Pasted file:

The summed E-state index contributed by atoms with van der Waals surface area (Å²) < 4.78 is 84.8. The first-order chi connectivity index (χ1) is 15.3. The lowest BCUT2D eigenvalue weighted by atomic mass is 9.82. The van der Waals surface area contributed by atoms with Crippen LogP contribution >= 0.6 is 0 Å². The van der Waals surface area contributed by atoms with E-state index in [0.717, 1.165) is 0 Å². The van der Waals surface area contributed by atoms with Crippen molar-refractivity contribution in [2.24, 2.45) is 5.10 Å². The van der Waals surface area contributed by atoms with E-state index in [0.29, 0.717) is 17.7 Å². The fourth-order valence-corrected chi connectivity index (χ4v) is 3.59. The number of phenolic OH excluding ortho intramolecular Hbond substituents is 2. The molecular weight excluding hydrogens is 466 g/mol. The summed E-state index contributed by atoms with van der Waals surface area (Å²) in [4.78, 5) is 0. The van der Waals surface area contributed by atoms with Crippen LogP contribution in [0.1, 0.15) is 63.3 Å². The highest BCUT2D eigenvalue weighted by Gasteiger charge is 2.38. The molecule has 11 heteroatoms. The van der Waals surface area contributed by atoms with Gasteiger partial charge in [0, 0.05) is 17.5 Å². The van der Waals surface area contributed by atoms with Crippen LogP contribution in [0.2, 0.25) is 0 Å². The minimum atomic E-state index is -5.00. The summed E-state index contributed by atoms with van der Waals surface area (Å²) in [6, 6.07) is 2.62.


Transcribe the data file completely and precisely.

The summed E-state index contributed by atoms with van der Waals surface area (Å²) < 4.78 is 84.8. The first-order chi connectivity index (χ1) is 15.3. The lowest BCUT2D eigenvalue weighted by atomic mass is 9.82. The van der Waals surface area contributed by atoms with Crippen LogP contribution >= 0.6 is 0 Å². The van der Waals surface area contributed by atoms with E-state index in [0.717, 1.165) is 0 Å². The van der Waals surface area contributed by atoms with Crippen molar-refractivity contribution in [2.24, 2.45) is 5.10 Å². The van der Waals surface area contributed by atoms with E-state index in [0.29, 0.717) is 17.7 Å². The fourth-order valence-corrected chi connectivity index (χ4v) is 3.59. The number of phenolic OH excluding ortho intramolecular Hbond substituents is 2. The molecular weight excluding hydrogens is 466 g/mol. The summed E-state index contributed by atoms with van der Waals surface area (Å²) in [4.78, 5) is 0. The van der Waals surface area contributed by atoms with Crippen LogP contribution in [0.1, 0.15) is 63.3 Å². The highest BCUT2D eigenvalue weighted by Gasteiger charge is 2.38. The molecule has 11 heteroatoms. The van der Waals surface area contributed by atoms with Gasteiger partial charge in [0, 0.05) is 17.5 Å². The van der Waals surface area contributed by atoms with Crippen LogP contribution in [0.2, 0.25) is 0 Å². The minimum atomic E-state index is -5.00. The summed E-state index contributed by atoms with van der Waals surface area (Å²) in [6, 6.07) is 2.62.